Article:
5. msbpodcast says:

    The wish to have something deleted from the internet might be commendable but lamentably it can’t be guaranteed.

    The internet is global*. Governments are local.

    The missmatch in hegemony should be obvious.

    *) The internet is an instrument of business, big business, very big business, very rich big business, more specifically global business and they’re not about to let the reach of the internet get away from them.

  6. Ignore-gerbils-without-backbones says:

    I keep forgetting most of you lot neither read nor have the capacity to reflect on a topic. The attention span of a cricket naturally follows a miniscule brain pan.

    The EU wastes lots of time on unneeded regulating. Worthwhile seeing an attempt to defend privacy. Pressing to affirm options at the entry point. Which is the topic, after all.

    • NobodySpecial says:

      If you read the bill it reduces regulation – you only need to register for data protection once in one country and you can operate in all of them.

      It also puts in requirements on companies doing business in the Eu – you can’t simply have your data processing in Borat-istan sell everyones credit card details to drug dealers and claim that it was perfectly legal to do that in Borat-istan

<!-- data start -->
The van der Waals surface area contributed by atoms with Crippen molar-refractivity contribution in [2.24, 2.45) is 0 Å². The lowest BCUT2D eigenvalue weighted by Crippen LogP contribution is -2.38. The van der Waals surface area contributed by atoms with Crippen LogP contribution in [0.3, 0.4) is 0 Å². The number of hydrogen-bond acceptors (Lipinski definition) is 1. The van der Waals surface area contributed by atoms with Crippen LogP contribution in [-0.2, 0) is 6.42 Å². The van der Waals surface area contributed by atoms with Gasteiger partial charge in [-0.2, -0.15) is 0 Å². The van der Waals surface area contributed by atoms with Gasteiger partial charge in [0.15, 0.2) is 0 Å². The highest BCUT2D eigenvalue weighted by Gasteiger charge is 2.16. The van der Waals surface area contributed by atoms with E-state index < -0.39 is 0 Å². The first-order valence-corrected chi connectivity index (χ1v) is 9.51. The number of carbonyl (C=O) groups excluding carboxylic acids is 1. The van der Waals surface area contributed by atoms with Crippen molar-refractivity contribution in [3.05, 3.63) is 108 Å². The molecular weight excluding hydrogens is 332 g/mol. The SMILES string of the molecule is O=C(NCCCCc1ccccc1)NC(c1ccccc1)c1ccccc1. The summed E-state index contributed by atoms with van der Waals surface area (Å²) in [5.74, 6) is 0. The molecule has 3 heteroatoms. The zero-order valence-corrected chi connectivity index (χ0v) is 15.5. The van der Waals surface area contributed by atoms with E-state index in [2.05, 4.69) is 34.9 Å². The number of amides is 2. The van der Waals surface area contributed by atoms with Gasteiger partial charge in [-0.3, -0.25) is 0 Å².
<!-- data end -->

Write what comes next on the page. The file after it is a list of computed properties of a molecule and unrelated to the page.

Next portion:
Similarly US companies handling Eu medical systems can’t just hand over all the patient data to US drug companies as they do now – claiming that they are exempt from foreign data regulations under the Patriot act

  7. dusanmal says:

    As no one have mentioned yet – this is also futile. Information which is once out on the Internets takes life of its own. If it is available even for a given time, it will be copied and stored and made available somewhere else. Erasing everything on someone on Facebook is not equal to erasing everything on someone that was on Facebook and is scattered somewhere else now. You can’t regulate the life. Typical Progressive Utopian wishful thinking.

  8. Big Brother says:

    Cloud computing. RIP.

  9. AnObserver says:

    Hey, great idea. We should pass this law in the US, but require if of government databases, too. Like, would you please erase me from your gun purchase database, your TSA database, that damn IRS database. Just wipe me clean….

  10. jimmyr says:

    Someone buys 72.9 items on Amazon every second! We have to find this person and stop him!

  11. Animby - Just Phoning It In says:

    There are ways to use the web anonymously – or at least under a nom de net. It’s not always convenient but it’s not all the hard, either.

    The problem comes down to TANSTAAFL, again. We get a huge amount of information and service from the internet at no easily apparent cost. The truth, of course, is we DO pay for it in the form of information gathered and sold or traded or used to advertise to us.

    I wonder if opting out of this data collection could automatically kick you into a paid internet model? You access the net anonymously and without and tracking or persistent cookies and your ISP adds $10 a month to your bill. Then the ISP sends Google a mill or two for each search page accessed. Microsoft gets a half a penny every time an email is sent and erases it from the Hotmail servers as soon as delivery is confirmed.

    Are you willing to pay for internet access? No? Okay, your data is gathered. Simple.

  12. Lou says:

    Good idea that will go nowhere. Not even sure if It’s possible.